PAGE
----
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Previous Challenge Entry (Level 3 – Advanced)
Topic: South America (02/05/09)

TITLE: The Eyes Have It
By Margaret Gass
02/12/09


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He had the longest eyelashes I had ever seen. They werenít just long, they were thick, too, and they framed an equally distinctive pair of dark brown eyes. When he walked in to breakfast that first morning, heads turnedÖand almost immediately, the eyes of forty or fifty freshman girls also took in his high, well-defined cheekbones and thick, jet-black hair. They watched as he scanned the room for an empty seat in the crowded college cafeteria, and some audibly sighed as he sat down next to the young woman who would become my best friend.

He spoke softly, and with impeccable manners, began to introduce himself to those at the table. Iím sure some thought that he was making a bold move, to sit down at an all-girls table when the other boys gathered together across the room--away from the girls, just as most had done at junior high dances years earlier. It wasnít. Walter was drawn to my friend, whose long brown hair and olive skin reminded him of a friend back home.

Home was in Sao Paulo, the largest city in Brazil. Though he had no family in the States, he quickly adopted the girls from our floor, and we just as quickly embraced him. Walter, like his eyelashes, was real. He nimbly dribbled an ever-present soccer ball between his feet, but dropped his books and tripped on the stairs just like the rest of us. He liked people, but was rather shy, especially around my friend, upon whom he had a not-so-secret crush. He was humble, but fiercely proud of his Portuguese heritage. He didnít engage in gossip, but would speak his mind.

That tendency to speak his mind got him into trouble now and then, especially that first quarter, as he learned the subtle differences between our cultures. Walter and I had Speech 111 together. He had never taken a speech class, and was understandably nervous about speaking to strangers as a non-native speaker. It was during this class, however, that those differences became less noticeable. His informative speech was on Brazil, and speaking about his homeland gave him a new sense of confidence. Most of us knew that Brazil was just slightly smaller in area than the U.S.; rich in gold, iron ore, and other minerals; home to the rainforest; and a producer of coffee. More surprising was the knowledge that Brazil also exported things like autos and footwear, and that Rio de Janeiro wasnít her only big city! His demonstration speech was on soccer, and Walter effortlessly handled the ball as he told us about his idol, Pele.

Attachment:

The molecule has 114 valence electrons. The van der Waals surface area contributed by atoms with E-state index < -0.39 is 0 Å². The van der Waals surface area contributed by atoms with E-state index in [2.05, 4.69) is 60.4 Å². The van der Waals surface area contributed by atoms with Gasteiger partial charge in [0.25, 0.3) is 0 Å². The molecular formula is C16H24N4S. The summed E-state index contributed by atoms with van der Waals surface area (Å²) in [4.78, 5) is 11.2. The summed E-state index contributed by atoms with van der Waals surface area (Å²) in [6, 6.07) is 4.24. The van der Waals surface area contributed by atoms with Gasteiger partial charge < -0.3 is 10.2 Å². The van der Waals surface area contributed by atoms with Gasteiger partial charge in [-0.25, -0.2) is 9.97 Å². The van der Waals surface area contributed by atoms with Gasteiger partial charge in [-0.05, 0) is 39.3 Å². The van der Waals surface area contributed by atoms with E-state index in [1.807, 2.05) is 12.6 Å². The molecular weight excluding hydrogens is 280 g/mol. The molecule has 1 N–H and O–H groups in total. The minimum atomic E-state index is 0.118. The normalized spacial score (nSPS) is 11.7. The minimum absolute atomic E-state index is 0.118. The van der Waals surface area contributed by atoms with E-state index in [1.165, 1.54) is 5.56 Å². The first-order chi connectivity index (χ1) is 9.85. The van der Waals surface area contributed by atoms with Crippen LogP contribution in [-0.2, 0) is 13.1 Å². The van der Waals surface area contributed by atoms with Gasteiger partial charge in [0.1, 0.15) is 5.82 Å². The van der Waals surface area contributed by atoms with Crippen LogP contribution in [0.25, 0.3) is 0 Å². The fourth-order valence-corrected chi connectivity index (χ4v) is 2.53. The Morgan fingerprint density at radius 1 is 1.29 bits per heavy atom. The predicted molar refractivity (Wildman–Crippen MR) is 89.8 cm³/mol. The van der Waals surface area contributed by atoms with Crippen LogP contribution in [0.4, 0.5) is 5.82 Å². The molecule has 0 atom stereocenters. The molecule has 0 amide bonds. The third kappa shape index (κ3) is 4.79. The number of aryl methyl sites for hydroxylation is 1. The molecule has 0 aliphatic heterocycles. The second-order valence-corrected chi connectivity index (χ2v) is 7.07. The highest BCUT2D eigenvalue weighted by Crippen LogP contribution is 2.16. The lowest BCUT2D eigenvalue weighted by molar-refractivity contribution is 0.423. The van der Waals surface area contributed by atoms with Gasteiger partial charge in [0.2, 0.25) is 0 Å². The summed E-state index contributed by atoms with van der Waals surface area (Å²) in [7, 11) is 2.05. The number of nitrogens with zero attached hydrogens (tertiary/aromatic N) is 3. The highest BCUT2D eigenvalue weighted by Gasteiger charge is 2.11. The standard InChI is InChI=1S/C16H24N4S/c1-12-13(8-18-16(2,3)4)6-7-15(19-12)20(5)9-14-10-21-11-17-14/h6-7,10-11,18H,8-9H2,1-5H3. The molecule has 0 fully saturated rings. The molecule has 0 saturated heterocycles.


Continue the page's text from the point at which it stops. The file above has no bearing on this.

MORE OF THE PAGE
It was his persuasive speech that got him into trouble. By now we had learned that Walter had a dry sense of humor and were eagerly anticipating his persuasive speech. His topic? ďWhy Brazilian Girls Are Better Than American Girls.Ē Some of his reasons were funny: ďThey speak Portuguese.Ē Most, however, were less than complimentary. He sealed his fate when his number one reason involved Brazilian girls being topless on the beach. At first, there was a stunned silence in the room, but angry retorts soon broke the silence. I spent our walk back to the dorm trying to explain why the girls werenít flattered, as he thought they would be.

Walter learned a lesson that day, but so did I. I learned, again, the importance of perspective and the value of seeing things through anotherís eyes. I was reminded to listen more than I speak. I was given a chance to model forgiveness and to think about times when I needed to seek forgiveness for my own thoughtless words.

Iím still learning that lesson. Though I still remember my friend whenever I see Brazilís flag or hear of Sao Paulo, one other image has gradually become the first thing I picture when I think of how our disregard for one another must hurt our Lord. It is that of the statue, CRISTO REDENTOR (Christ the Redeemer) which towers above Rio de Janeiro. The statue figures prominently in Baz Luhrmannís updated version of ROMEO AND JULIET, and serves as a reminder of how tearing each other apart is not part of His plan. Iím still drawn to a personís eyes, because I want to see others as He does. I can only do that by looking to Him.


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This article has been read 403 times
Member Comments
Member Date
Connie Dixon02/12/09
I love Walter (and your title). Funny how the cultural differences can get us in trouble sometimes. I'm pretty sure Walter had it figured out by the time he returned to Brazil. I enjoyed this a lot.
Joy Bach 02/12/09
I felt as if I knew Walter. Poor guy! He had no idea...and sometimes neither do we. Listening is good. Great story.
Jan Ackerson 02/17/09
Excellent first-person narrative that becomes a little lesson for us all. Very well done.
Verna Cole Mitchell 02/18/09
Your story with a message was peppered with interesting information about Brazil. Very well done.
Shirley McClay 02/18/09
Your descriptions of the MC were so clear that I felt as if I had watched a video and seen him and how he moved and acted! Nice!
Laury Hubrich 02/18/09
Very good lesson here tucked into a story with great descriptions. Good job!
Bryan Ridenour02/18/09
Thanks for the reminder that I need to see people as Jesus does.
Marlene Austin02/18/09
Nice telling of this young man's POV about his home and some adjustments while being in the USA. :)